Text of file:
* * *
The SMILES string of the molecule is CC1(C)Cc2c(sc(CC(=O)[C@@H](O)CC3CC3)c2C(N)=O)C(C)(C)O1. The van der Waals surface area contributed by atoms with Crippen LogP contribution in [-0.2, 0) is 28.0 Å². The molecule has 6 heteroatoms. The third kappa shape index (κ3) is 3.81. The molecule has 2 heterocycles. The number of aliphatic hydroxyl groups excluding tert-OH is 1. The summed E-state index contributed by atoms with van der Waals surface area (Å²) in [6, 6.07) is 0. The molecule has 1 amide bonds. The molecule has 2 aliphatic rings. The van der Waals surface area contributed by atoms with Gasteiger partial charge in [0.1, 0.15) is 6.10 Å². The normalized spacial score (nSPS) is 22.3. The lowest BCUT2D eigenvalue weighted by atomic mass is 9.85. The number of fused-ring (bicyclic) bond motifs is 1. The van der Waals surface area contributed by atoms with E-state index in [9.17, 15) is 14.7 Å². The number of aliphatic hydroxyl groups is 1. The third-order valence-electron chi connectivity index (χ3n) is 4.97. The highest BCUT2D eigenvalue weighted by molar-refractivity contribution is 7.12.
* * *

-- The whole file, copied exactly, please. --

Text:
The SMILES string of the molecule is CC1(C)Cc2c(sc(CC(=O)[C@@H](O)CC3CC3)c2C(N)=O)C(C)(C)O1. The van der Waals surface area contributed by atoms with Crippen LogP contribution in [-0.2, 0) is 28.0 Å². The molecule has 6 heteroatoms. The third kappa shape index (κ3) is 3.81. The molecule has 2 heterocycles. The number of aliphatic hydroxyl groups excluding tert-OH is 1. The summed E-state index contributed by atoms with van der Waals surface area (Å²) in [6, 6.07) is 0. The molecule has 1 amide bonds. The molecule has 2 aliphatic rings. The van der Waals surface area contributed by atoms with Gasteiger partial charge in [0.1, 0.15) is 6.10 Å². The normalized spacial score (nSPS) is 22.3. The lowest BCUT2D eigenvalue weighted by atomic mass is 9.85. The number of fused-ring (bicyclic) bond motifs is 1. The van der Waals surface area contributed by atoms with E-state index in [9.17, 15) is 14.7 Å². The number of aliphatic hydroxyl groups is 1. The third-order valence-electron chi connectivity index (χ3n) is 4.97. The highest BCUT2D eigenvalue weighted by molar-refractivity contribution is 7.12.